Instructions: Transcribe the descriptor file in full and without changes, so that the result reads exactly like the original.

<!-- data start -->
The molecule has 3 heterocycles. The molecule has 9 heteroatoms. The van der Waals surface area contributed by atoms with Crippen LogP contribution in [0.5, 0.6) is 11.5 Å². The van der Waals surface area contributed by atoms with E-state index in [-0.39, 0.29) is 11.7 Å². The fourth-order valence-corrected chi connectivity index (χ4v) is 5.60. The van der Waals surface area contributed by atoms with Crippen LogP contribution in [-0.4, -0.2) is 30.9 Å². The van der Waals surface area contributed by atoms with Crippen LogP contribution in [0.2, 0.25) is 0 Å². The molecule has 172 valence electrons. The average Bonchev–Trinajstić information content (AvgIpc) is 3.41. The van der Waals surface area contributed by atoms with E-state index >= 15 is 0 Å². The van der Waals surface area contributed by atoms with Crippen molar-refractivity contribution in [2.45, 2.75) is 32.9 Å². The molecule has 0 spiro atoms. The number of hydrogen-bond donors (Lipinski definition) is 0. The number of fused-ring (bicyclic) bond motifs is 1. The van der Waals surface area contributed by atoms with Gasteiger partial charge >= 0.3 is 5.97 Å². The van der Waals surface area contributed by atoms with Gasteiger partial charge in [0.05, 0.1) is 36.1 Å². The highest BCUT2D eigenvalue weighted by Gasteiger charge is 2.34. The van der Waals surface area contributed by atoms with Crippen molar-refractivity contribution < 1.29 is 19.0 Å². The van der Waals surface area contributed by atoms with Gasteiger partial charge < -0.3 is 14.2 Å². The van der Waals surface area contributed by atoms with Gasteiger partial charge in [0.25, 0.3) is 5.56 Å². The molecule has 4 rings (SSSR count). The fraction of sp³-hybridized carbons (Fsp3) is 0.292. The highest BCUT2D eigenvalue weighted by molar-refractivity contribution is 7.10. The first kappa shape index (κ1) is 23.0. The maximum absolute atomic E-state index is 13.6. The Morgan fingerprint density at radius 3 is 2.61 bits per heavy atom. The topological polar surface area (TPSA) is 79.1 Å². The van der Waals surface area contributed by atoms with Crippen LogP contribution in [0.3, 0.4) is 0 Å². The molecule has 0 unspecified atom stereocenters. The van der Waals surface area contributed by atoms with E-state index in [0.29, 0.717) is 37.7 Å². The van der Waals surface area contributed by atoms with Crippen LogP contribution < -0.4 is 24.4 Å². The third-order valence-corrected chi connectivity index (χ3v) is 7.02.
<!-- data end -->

The molecule has 3 heterocycles. The molecule has 9 heteroatoms. The van der Waals surface area contributed by atoms with Crippen LogP contribution in [0.5, 0.6) is 11.5 Å². The van der Waals surface area contributed by atoms with E-state index in [-0.39, 0.29) is 11.7 Å². The fourth-order valence-corrected chi connectivity index (χ4v) is 5.60. The van der Waals surface area contributed by atoms with Crippen LogP contribution in [-0.4, -0.2) is 30.9 Å². The van der Waals surface area contributed by atoms with Crippen LogP contribution in [0.2, 0.25) is 0 Å². The molecule has 172 valence electrons. The average Bonchev–Trinajstić information content (AvgIpc) is 3.41. The van der Waals surface area contributed by atoms with E-state index >= 15 is 0 Å². The van der Waals surface area contributed by atoms with Crippen molar-refractivity contribution in [2.45, 2.75) is 32.9 Å². The molecule has 0 spiro atoms. The number of hydrogen-bond donors (Lipinski definition) is 0. The number of fused-ring (bicyclic) bond motifs is 1. The van der Waals surface area contributed by atoms with Gasteiger partial charge >= 0.3 is 5.97 Å². The van der Waals surface area contributed by atoms with Gasteiger partial charge in [0.05, 0.1) is 36.1 Å². The highest BCUT2D eigenvalue weighted by Gasteiger charge is 2.34. The van der Waals surface area contributed by atoms with Crippen molar-refractivity contribution < 1.29 is 19.0 Å². The van der Waals surface area contributed by atoms with Gasteiger partial charge < -0.3 is 14.2 Å². The van der Waals surface area contributed by atoms with Gasteiger partial charge in [0.25, 0.3) is 5.56 Å². The molecule has 4 rings (SSSR count). The fraction of sp³-hybridized carbons (Fsp3) is 0.292. The highest BCUT2D eigenvalue weighted by molar-refractivity contribution is 7.10. The first kappa shape index (κ1) is 23.0. The maximum absolute atomic E-state index is 13.6. The Morgan fingerprint density at radius 3 is 2.61 bits per heavy atom. The topological polar surface area (TPSA) is 79.1 Å². The van der Waals surface area contributed by atoms with Crippen LogP contribution in [0.3, 0.4) is 0 Å². The molecule has 0 unspecified atom stereocenters. The van der Waals surface area contributed by atoms with E-state index in [0.29, 0.717) is 37.7 Å². The van der Waals surface area contributed by atoms with Crippen LogP contribution < -0.4 is 24.4 Å². The third-order valence-corrected chi connectivity index (χ3v) is 7.02.